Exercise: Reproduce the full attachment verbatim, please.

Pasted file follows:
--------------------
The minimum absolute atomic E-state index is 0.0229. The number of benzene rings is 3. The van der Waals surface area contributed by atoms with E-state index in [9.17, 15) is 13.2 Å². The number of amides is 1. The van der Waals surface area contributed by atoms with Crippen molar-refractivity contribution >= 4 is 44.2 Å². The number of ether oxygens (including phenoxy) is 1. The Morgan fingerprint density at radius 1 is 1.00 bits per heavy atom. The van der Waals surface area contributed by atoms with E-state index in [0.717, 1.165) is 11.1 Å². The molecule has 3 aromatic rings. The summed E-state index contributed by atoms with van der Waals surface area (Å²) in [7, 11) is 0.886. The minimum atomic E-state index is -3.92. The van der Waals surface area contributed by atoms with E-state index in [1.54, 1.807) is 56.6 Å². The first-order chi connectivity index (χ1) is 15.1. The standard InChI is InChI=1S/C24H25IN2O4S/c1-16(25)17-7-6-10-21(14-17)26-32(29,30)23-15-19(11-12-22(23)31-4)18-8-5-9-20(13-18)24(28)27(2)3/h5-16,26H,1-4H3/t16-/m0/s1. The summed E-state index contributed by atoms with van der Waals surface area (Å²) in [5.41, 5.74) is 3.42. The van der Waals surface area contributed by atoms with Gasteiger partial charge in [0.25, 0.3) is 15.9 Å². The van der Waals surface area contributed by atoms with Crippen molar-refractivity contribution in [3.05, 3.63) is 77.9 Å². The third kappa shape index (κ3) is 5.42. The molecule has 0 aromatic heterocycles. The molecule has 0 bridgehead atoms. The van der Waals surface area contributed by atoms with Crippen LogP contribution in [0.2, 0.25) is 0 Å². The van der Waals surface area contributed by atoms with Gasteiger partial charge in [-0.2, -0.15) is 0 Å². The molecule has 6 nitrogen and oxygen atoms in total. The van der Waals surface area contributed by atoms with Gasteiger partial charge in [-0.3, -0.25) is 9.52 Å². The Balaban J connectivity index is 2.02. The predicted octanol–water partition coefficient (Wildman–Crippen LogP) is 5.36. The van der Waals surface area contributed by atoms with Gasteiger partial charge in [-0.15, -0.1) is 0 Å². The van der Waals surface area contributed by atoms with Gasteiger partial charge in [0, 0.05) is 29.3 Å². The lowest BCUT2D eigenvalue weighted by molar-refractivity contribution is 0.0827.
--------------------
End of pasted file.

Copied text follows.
The minimum absolute atomic E-state index is 0.0229. The number of benzene rings is 3. The van der Waals surface area contributed by atoms with E-state index in [9.17, 15) is 13.2 Å². The number of amides is 1. The van der Waals surface area contributed by atoms with Crippen molar-refractivity contribution >= 4 is 44.2 Å². The number of ether oxygens (including phenoxy) is 1. The Morgan fingerprint density at radius 1 is 1.00 bits per heavy atom. The van der Waals surface area contributed by atoms with E-state index in [0.717, 1.165) is 11.1 Å². The molecule has 3 aromatic rings. The summed E-state index contributed by atoms with van der Waals surface area (Å²) in [7, 11) is 0.886. The minimum atomic E-state index is -3.92. The van der Waals surface area contributed by atoms with E-state index in [1.54, 1.807) is 56.6 Å². The first-order chi connectivity index (χ1) is 15.1. The standard InChI is InChI=1S/C24H25IN2O4S/c1-16(25)17-7-6-10-21(14-17)26-32(29,30)23-15-19(11-12-22(23)31-4)18-8-5-9-20(13-18)24(28)27(2)3/h5-16,26H,1-4H3/t16-/m0/s1. The summed E-state index contributed by atoms with van der Waals surface area (Å²) in [5.41, 5.74) is 3.42. The van der Waals surface area contributed by atoms with Gasteiger partial charge in [0.25, 0.3) is 15.9 Å². The van der Waals surface area contributed by atoms with Crippen molar-refractivity contribution in [3.05, 3.63) is 77.9 Å². The third kappa shape index (κ3) is 5.42. The molecule has 0 aromatic heterocycles. The molecule has 0 bridgehead atoms. The van der Waals surface area contributed by atoms with Crippen LogP contribution in [0.2, 0.25) is 0 Å². The van der Waals surface area contributed by atoms with Gasteiger partial charge in [-0.2, -0.15) is 0 Å². The molecule has 6 nitrogen and oxygen atoms in total. The van der Waals surface area contributed by atoms with Gasteiger partial charge in [-0.3, -0.25) is 9.52 Å². The Balaban J connectivity index is 2.02. The predicted octanol–water partition coefficient (Wildman–Crippen LogP) is 5.36. The van der Waals surface area contributed by atoms with Gasteiger partial charge in [-0.15, -0.1) is 0 Å². The van der Waals surface area contributed by atoms with Gasteiger partial charge in [0, 0.05) is 29.3 Å². The lowest BCUT2D eigenvalue weighted by molar-refractivity contribution is 0.0827.